What do the pirates of yore tell us about their modern counterparts?
Pirates had strict but unconventional codes of behavior, and some historians claim them as early progressives—with democracy, economic fairness, racial tolerance, and even health care.
Caleb Crain explores a history of pirates in the New Yorker.
… Modern piracy has its origins in the wars that the great European powers fought over trade in the centuries following the discovery of the New World. Like Donald Rumsfeld, Renaissance monarchs seem to have believed in military outsourcing, and they cheaply and quickly acquired navies by granting private vessels, known as privateers, the right to raid enemy ships and pay themselves out of the plunder, a share of which they were to pass along to the government. If all went well—especially if the ships taken belonged to the Spanish, who hauled a fortune in American gold and silver across the Atlantic twice a year—the contracting government grew a little richer. So long as one of the nations involved considered it legal, privateering wasn’t technically piracy, but the Spanish liked to put the paperwork making this claim around the necks of privateers that they hanged. The privateers themselves, according to a 1724 account, tended to “make very little Distinction betwixt the Lawfulness of one, and the Unlawfulness of the other,” especially when peace intermittently threatened to deprive them of an income. In December of 1670, for example, Henry Morgan ignored a letter telling him that England had signed a treaty with Spain in July and went on to sack the Spanish-owned city of Panama. Morgan had scored princely sums elsewhere, however, so when he was eventually arrested and sent to London, he was knighted and appointed deputy governor of Jamaica.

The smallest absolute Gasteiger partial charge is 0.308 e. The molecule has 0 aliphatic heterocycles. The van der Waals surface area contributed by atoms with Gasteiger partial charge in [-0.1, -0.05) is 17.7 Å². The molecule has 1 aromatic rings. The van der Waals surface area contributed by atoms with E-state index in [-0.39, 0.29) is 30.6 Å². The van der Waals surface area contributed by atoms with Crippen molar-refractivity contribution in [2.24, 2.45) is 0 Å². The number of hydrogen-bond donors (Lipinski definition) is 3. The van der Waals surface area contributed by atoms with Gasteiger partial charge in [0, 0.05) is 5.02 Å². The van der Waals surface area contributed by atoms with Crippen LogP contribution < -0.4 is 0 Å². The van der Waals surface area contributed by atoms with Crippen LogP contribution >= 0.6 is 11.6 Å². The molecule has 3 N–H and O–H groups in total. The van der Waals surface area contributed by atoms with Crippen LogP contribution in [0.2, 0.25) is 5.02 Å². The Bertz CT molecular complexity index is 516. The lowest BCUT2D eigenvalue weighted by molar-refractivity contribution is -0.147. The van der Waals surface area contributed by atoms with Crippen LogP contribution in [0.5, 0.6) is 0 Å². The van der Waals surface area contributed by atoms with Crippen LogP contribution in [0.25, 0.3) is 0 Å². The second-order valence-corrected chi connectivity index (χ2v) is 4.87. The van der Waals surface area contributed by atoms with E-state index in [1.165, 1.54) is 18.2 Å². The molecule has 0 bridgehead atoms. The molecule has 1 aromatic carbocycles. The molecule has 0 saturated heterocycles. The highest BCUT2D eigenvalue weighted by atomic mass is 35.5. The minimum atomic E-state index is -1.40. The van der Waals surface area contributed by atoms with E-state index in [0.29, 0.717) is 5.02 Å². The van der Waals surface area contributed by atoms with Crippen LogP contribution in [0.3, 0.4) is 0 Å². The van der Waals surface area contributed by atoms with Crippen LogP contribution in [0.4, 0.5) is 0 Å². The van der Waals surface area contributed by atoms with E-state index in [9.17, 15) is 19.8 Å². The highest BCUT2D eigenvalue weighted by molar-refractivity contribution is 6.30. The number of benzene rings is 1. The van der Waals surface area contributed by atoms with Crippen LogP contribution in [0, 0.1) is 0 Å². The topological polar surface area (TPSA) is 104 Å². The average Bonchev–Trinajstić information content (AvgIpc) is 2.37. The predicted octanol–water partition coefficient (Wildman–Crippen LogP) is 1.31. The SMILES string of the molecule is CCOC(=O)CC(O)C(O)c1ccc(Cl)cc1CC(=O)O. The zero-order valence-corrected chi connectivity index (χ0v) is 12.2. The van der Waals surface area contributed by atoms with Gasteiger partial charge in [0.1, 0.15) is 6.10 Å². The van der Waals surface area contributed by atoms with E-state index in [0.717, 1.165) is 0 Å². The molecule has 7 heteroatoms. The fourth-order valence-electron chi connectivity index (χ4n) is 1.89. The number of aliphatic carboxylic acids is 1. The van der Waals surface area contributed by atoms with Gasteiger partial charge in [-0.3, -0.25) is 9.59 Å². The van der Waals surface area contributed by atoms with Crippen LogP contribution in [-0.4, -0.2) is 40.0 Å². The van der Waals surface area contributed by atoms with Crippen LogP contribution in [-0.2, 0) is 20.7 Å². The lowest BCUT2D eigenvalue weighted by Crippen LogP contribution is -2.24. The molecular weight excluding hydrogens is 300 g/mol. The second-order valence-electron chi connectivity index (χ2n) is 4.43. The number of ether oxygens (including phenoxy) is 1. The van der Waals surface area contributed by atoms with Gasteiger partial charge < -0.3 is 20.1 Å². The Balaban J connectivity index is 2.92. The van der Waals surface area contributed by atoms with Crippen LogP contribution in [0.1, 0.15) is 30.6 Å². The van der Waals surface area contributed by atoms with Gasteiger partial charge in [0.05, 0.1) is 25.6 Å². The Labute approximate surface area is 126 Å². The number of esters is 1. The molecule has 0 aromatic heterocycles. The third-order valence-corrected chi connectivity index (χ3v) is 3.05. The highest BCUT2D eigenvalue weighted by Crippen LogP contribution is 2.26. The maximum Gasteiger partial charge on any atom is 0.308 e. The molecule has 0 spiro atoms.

Because criminal agreements have no legal force, it’s tempting to think of pirate articles as quaint—if not misguided, considering how often they showed up in court as evidence against their signatories. Leeson is at pains to show the articles as a rational choice, enabling pirates to create a voluntary association that was stable and orderly. By setting terms in advance, punishing embezzlement harshly, and keeping the pay gap between captain and men low, the articles reduced conflict over property claims. By limiting drinking and requiring clean weapons, they curbed individual behaviors that might otherwise have damaged the crew’s fighting ability. And by rewarding special achievements and providing health insurance they encouraged enthusiasm and risk-taking. The results were impressive. “As great robbers as they are to all besides,” a sea cook observed in 1709, they “are precisely just among themselves.” No one could join a pirate crew without swearing to the articles, which, Leeson explains, reduced what economists call the “external costs” of decision-making—in this case, the discontent of anyone who thought them unfair, a dangerous sentiment when betrayal meant hanging. Articles also made it harder for leaders to cheat, because their public nature enabled every pirate to tell if a rule had been broken. The only rules as tough and flexible, Leeson provocatively suggests, were the covenants that founded New England’s Puritan churches.
In Leeson’s opinion, there was a sound economic basis for all this democracy. Most businesses suffer from what economists call the “principal-agent problem”: the owner doesn’t work, and the workers, not being stakeholders, lack incentives; so a certain amount of surveillance and coercion is necessary to persuade Ishmael to hunt whales instead of spending all day in his hammock with Queequeg. Pirates, by contrast, having stolen the ships they sailed, were both principals and agents; they still needed a captain but, Leeson explains, “they didn’t require autocratic captains because there were no absentee owners to align the crew’s interests with.” The insight suggests more than Leeson seems to want it to—does inequity always entail political repression?—and late in the book he backtracks, cautioning that the pirate example “doesn’t mean democratic management makes sense for all firms,” only that management style should be adjusted to the underlying ownership structure. But a certain kind of reader is likely to ignore the hedging, and note that the pirates, two centuries before Lenin, had seized the means of production.